“Please let’s waste less plastic.”
That was the quiet plea made one evening by my 10-year-old son.
I was somewhat surprised. We avoid single-use plastics and always use our own shopping bags.
My children have long stopped using plastic straws, persuaded by a video of a turtle with a nose bloodied from a straw stuck right up its nostril.
Yet his concern was understandable and well-founded, and prompted me to write this column.
We have a huge problem with plastic waste on this planet. It’s everywhere. You’d have to be blind not to see it. Empty drink packets on the streets. Plastic bags and Styrofoam food packets in the park. Beaches that look like rubbish dumps, with waste strewn all over.
Apart from the fact that it is simply disgusting, displaying our careless disregard for the environment, the problem has wide repercussions – literally.
There is a global crisis in plastic waste. And we Malaysians – yes, us – are major contributors to it.
According to a 2015 study in Science Magazine, Malaysia is the eighth worst country worldwide for plastic waste.
The study, which named China, Indonesia and the Philippines as the top polluters, estimated Malaysia produced almost one million tonnes of mismanaged plastic waste (waste not recycled or properly disposed of) in 2010.
Some of our waste ends up in the oceans, poisoning and choking marine life and sea birds; some may become part of one of the big “islands” of accumulated plastic waste. The Great Pacific Garbage Patch is estimated to be bigger than the size of France. According to National Geographic magazine, scientists gathered 750,000 bits of plastic in 1sq km of that patch.
During the search for wreckage of the missing airliner MH370, investigators were constantly confounded by false leads that turned out to be junk.
There will soon be more plastic than fish in the sea, according to scientists. I wouldn’t be surprised if that’s already the case in our local seas.
A recent video of a diver in Bali swimming in a sea of trash provided shocking proof of the extent of regional marine trash. Last year, Bali declared a “garbage emergency”; the clean-up of beaches yielded 100 tonnes of rubbish on some days.
Earlier this month, some 500 people, led by Reef Check Malaysia, cleaned up 15 Malaysian beaches. On Pulau Tioman, this extended to all villages. Volunteers collected nearly 14,000 plastic bottles, 6,200 plastic bags and 1,700 straws from the effort.
Plastic waste is not just an eyesore; there’s a far more menacing consequence.
Plastic doesn’t really degrade. It could be there for hundreds of years. And if it does degrade, it breaks down to microscopic particles that may then be ingested by fish, which we then eat, along with any pollutants absorbed by that plastic. In short, there is serious bad karma from plastic – everything that we waste eventually comes back to us, sometimes right in our mouths. And yes, some of this stuff is poisonous.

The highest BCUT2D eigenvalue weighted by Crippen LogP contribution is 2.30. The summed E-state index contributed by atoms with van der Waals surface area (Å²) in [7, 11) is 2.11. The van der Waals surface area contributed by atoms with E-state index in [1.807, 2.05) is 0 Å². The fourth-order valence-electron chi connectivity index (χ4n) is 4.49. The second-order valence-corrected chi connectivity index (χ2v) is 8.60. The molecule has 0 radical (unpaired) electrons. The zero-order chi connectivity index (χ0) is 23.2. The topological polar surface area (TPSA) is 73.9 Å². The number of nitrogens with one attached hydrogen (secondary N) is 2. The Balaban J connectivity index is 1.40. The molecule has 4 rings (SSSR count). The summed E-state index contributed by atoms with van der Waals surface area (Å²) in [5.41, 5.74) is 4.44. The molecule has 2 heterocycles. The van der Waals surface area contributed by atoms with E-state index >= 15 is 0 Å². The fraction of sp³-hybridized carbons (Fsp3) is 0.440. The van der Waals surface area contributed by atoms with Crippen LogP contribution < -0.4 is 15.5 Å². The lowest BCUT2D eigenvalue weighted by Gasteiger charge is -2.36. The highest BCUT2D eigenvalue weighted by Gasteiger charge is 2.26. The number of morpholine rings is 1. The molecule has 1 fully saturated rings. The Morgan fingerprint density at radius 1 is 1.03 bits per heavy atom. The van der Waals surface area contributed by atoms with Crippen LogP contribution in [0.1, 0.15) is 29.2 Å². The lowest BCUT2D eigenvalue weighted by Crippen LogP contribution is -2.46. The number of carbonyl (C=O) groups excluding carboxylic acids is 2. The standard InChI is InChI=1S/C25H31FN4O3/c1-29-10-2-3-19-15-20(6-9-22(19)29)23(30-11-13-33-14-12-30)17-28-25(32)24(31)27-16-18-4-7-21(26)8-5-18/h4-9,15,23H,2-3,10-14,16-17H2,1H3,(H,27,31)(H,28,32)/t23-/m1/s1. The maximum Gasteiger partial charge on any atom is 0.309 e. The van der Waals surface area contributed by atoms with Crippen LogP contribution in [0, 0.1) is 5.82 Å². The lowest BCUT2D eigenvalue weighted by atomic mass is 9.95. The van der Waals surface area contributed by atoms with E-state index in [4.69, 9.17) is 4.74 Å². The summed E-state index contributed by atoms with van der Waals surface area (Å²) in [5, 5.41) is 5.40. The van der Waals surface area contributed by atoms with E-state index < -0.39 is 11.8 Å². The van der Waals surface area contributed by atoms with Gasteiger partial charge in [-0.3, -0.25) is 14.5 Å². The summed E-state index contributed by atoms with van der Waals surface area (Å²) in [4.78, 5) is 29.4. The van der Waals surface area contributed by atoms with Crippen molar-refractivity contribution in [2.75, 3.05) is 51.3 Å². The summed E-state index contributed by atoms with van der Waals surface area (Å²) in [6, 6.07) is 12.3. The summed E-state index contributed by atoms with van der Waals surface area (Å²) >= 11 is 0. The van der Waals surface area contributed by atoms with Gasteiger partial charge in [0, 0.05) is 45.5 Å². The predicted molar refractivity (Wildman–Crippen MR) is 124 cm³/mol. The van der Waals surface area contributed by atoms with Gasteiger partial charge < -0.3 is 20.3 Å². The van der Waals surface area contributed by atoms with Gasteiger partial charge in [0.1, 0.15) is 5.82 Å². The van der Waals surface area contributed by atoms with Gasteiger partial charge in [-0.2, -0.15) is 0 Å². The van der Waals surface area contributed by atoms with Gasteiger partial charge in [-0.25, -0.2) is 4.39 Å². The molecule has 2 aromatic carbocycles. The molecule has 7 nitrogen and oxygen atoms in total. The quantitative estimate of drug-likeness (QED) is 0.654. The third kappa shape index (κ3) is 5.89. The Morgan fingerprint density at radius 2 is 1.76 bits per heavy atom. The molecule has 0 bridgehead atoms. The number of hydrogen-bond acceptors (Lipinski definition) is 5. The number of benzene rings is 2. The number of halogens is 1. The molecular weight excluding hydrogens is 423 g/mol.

Given such facts, it’s shocking that there was a pledge recently in a political party manifesto for free plastic bags in Selangor. We need radical solutions to curb plastic use rather than allow free, unrestricted use!
It may be inconceivable for us to imagine life without plastic bags, but in fact, some countries – including several in Africa – have banned plastic bags entirely, or almost entirely.
Bangladesh instituted a ban in 2002 after it was found that major floods were caused by plastic bag litter caught in waterways and the sewerage system. Mauritania banned plastic bags because cattle were getting sick from eating them.
Many other governments have taken action to reduce single-use plastic bags. In many western European countries, there is a charge for bags, which has led to consumers bringing their own bags. Some German shops only sell reusable bags.
Bags, though, are just a part of the problem. Ultimately, we need to tackle the enormous problem of plastic waste. That’s a huge, complicated business requiring change on many levels of societies (including consumers) – something for another column.
Yet I should add this: Change is possible, as seen in some European countries.
In Germany, some 98.5% of refillable plastic bottles are collected for recycling or re-use. Glass beer bottles are also re-used. How do they manage that? A little financial incentive helps: a Pfand (deposit money) is added to the bottle price, which you get back when you return the bottle to the shop. It’s just 25 cents (about RM1) per plastic bottle, but alongside a general consciousness about recycling, that’s enough to ensure a habit.
With the escalating amount of waste generated in urban areas, we need to come up with such solutions soon. In the meantime, we can consider what we as individuals can do. So please, let’s waste less plastic.